Monetary Mayhem: Why the Federal Reserve Can't Make Headway

July 28, 2019 Topic: Economics Region: Americas Tags: MoneyEconomyFinanceFederal ReserveDebt

Monetary Mayhem: Why the Federal Reserve Can't Make Headway

If it is inflation the Fed wants, then it is going to have to earn it. A couple of rate cuts is simply not going to be enough.

With the Federal Reserve set to ease monetary policy, the goal of the easing has not been intelligibly articulated. What is clear is that the coming rate cuts are viewed as “insurance policies.” But the purpose and goal of the Fed’s insurance policy remains hazy. There are two reasons frequently cited by the Fed. Namely, there are persistently weak inflation and global uncertainties. Fed officials have not agreed on which is the risk driving the shift in monetary policy. While some Fed officials have noted the necessity of sticking to—and eventually hitting or even happily overshooting—the inflation target, others have praised low inflation as victory. There does not appear to be agreement on the topic. On global uncertainty and growth risks, officials tend to caveat the economic weakness globally with strength domestically.

At some point, Fed officials will need to agree on a narrative and stick to it. Will it be global concerns or inflation? The lean seems to be toward inflation, but it is difficult to tell. There is little coherence in the messaging. For now, it is worth parsing how the two differ in the amount of easing required to accomplish the goal.

And it matters which one is the reason behind the cuts.

U.S. monetary policy is currently restrictive. While there has been criticism for the Fed’s final December 2018 rate hike, it was probably the second hike into restrictive territory. The “natural rate”—the level of interest rates that is not restrictive or accommodative—is about 0.5 percent below the Fed’s current rate target. That is not insignificant. The primary takeaway is that monetary policy is working as a brake on the U.S. economy. This is an easy place to start in understanding the Fed’s rate cuts. To go to a neutral policy setting, it requires a 0.5 percent cut in fed funds. If the Fed wants stimulus, then it will need to go further.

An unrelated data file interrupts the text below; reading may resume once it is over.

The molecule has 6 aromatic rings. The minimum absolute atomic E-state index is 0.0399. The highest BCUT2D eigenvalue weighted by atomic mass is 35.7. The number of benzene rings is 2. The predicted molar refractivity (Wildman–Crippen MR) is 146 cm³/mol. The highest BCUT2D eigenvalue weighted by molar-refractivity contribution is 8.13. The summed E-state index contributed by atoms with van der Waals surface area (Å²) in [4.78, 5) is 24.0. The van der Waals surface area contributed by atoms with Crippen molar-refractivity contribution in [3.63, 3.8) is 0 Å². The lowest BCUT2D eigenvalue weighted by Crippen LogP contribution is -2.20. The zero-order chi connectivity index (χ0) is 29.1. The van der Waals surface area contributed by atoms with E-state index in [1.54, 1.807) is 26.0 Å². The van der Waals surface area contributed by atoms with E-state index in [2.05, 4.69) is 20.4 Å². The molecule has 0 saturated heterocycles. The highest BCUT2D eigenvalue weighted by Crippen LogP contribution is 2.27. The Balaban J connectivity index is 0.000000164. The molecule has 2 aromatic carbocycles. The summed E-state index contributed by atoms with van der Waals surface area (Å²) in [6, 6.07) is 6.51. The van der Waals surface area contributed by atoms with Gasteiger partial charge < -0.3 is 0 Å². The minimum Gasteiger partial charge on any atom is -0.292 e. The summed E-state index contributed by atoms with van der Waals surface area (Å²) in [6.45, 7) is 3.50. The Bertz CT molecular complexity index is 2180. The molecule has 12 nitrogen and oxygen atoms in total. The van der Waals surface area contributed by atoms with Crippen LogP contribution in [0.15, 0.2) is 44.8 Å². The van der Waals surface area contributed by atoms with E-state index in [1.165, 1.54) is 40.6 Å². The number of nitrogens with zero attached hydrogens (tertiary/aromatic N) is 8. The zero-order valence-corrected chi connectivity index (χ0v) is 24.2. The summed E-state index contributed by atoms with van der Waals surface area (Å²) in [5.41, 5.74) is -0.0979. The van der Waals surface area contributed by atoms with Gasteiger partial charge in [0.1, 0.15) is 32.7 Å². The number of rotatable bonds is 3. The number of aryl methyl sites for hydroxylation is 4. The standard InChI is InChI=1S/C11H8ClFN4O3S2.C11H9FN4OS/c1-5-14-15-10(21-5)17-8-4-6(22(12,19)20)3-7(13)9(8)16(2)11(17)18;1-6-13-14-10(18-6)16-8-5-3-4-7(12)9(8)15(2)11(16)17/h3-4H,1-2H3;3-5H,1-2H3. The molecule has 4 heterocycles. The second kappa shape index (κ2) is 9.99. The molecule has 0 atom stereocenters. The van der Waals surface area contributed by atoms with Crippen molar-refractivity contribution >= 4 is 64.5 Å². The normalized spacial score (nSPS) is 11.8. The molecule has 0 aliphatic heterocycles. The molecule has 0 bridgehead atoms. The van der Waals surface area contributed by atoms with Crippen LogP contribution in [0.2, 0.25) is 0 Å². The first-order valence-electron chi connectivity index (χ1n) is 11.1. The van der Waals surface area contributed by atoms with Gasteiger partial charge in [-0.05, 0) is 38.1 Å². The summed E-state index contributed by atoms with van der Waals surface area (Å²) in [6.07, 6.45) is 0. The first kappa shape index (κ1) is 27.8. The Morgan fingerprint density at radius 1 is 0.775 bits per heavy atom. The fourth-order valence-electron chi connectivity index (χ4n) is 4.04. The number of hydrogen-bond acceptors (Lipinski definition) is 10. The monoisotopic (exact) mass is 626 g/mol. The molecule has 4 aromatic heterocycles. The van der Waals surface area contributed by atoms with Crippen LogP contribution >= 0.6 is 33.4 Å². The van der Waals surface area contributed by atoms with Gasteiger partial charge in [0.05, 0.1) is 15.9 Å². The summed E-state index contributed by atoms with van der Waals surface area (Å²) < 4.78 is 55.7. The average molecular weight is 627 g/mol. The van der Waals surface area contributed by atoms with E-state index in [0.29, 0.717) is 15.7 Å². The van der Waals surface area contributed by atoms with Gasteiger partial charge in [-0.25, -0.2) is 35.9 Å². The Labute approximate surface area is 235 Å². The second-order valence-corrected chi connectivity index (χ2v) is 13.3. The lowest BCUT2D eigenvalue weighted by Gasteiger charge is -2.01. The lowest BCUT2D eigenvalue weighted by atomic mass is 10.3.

The next piece of the puzzle is understanding that the natural rate itself moves. After briefly moving higher in 2017 and early 2018, the natural rate has retreated. A decline in the natural rate is not a new development, and signs point to a continuation of this trend in the near-term. If there is more of a downward movement, additional easing would be necessary in both cases to maintain the level of stimulus or stay neutral.

The primary difference between the two insurance policies is that one is attempting to induce a shift in behavior (inflation) and the other is avoiding a tail risk outcome (global uncertainty leads to U.S. recession).

On the global risk insurance front, a retreat to neutral, non-restrictive policy is all that is needed. Because the Fed is simply attempting to avoid the worst possible outcome, there is no need to be stimulative. So, two cuts are fine. And any slight decline in the neutral rate does not have a significant effect on the desired policy setting.

Taking out inflation insurance is where the analysis becomes more intriguing. Here, there is a necessity to be stimulative to spur the desired inflation pressures. This means that cutting by 0.5 percent is not enough insurance, and a larger policy is necessitated by the goal. Further, with a natural rate that remains in decline, it is likely that not enough inflation pressures would be generated from 0.75 percent in total cuts. Therefore, if the Fed wants a comfortable insurance policy against inflation expectations receding too much, it would necessitate about 4 cuts or a full 1 percent over the next twelve months. That is not an “up to 1 percent.” That is a full 1 percent or more in rate cuts.

Clearly, the Fed’s goal matters. This exercise ignores the interaction of politics with current monetary policy outcomes and does not consider foreign central bank actions either. Partially, this is due to those aspects not mattering much presently. Political interference is unlikely to sway the Fed. And if the inflation narrative is chosen, then the politicians will get their desired “much easier” monetary policy. Not to mention that other central banks are on similar paths to the Fed. The European Central Bank is set to ease its policy further, and this should provide cover for the Fed to reduce rates without being alone.

The Fed will need to decide on its narrative going forward. But if it is inflation the Fed wants, then it is going to have to earn it. A couple of cuts is simply not going to be enough. The Fed needs to pick its policy and stop browsing the options.

Samuel E. Rines is the Chief Economist at Avalon Advisors in Houston, TX.

Image: Reuters